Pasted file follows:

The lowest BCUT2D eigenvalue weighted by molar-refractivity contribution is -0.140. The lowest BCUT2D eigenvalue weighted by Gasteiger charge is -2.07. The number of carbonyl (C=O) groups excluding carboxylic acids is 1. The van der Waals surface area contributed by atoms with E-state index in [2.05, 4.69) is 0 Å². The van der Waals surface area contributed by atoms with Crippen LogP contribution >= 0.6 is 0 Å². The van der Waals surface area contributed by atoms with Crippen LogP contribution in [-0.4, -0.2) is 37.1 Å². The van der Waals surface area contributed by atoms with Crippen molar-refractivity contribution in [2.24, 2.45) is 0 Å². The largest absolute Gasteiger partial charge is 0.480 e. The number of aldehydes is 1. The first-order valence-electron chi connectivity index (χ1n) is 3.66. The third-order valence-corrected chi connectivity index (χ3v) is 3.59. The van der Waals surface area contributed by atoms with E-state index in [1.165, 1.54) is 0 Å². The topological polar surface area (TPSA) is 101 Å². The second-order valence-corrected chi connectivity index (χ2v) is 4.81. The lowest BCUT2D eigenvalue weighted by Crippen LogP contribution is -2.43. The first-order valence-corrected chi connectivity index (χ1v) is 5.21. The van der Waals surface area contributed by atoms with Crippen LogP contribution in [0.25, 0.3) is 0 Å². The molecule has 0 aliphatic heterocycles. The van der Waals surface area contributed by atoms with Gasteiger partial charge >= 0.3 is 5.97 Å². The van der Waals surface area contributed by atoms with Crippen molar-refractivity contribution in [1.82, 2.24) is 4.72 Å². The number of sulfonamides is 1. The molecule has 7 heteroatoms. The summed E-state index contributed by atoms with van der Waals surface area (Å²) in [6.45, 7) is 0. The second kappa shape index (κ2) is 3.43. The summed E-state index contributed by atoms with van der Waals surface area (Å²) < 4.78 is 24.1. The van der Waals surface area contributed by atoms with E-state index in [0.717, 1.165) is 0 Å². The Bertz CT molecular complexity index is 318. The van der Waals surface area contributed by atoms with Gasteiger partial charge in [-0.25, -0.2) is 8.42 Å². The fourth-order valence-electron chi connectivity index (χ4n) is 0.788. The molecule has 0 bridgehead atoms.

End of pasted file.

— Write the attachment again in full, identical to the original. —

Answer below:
The lowest BCUT2D eigenvalue weighted by molar-refractivity contribution is -0.140. The lowest BCUT2D eigenvalue weighted by Gasteiger charge is -2.07. The number of carbonyl (C=O) groups excluding carboxylic acids is 1. The van der Waals surface area contributed by atoms with E-state index in [2.05, 4.69) is 0 Å². The van der Waals surface area contributed by atoms with Crippen LogP contribution >= 0.6 is 0 Å². The van der Waals surface area contributed by atoms with Crippen LogP contribution in [-0.4, -0.2) is 37.1 Å². The van der Waals surface area contributed by atoms with Crippen molar-refractivity contribution in [2.24, 2.45) is 0 Å². The largest absolute Gasteiger partial charge is 0.480 e. The number of aldehydes is 1. The first-order valence-electron chi connectivity index (χ1n) is 3.66. The third-order valence-corrected chi connectivity index (χ3v) is 3.59. The van der Waals surface area contributed by atoms with E-state index in [1.165, 1.54) is 0 Å². The topological polar surface area (TPSA) is 101 Å². The second-order valence-corrected chi connectivity index (χ2v) is 4.81. The lowest BCUT2D eigenvalue weighted by Crippen LogP contribution is -2.43. The first-order valence-corrected chi connectivity index (χ1v) is 5.21. The van der Waals surface area contributed by atoms with Crippen LogP contribution in [0.25, 0.3) is 0 Å². The molecule has 0 aliphatic heterocycles. The van der Waals surface area contributed by atoms with Gasteiger partial charge >= 0.3 is 5.97 Å². The van der Waals surface area contributed by atoms with Crippen molar-refractivity contribution in [1.82, 2.24) is 4.72 Å². The number of sulfonamides is 1. The molecule has 7 heteroatoms. The summed E-state index contributed by atoms with van der Waals surface area (Å²) in [6.45, 7) is 0. The second kappa shape index (κ2) is 3.43. The summed E-state index contributed by atoms with van der Waals surface area (Å²) < 4.78 is 24.1. The van der Waals surface area contributed by atoms with E-state index in [0.717, 1.165) is 0 Å². The Bertz CT molecular complexity index is 318. The van der Waals surface area contributed by atoms with Gasteiger partial charge in [-0.25, -0.2) is 8.42 Å². The fourth-order valence-electron chi connectivity index (χ4n) is 0.788. The molecule has 0 bridgehead atoms.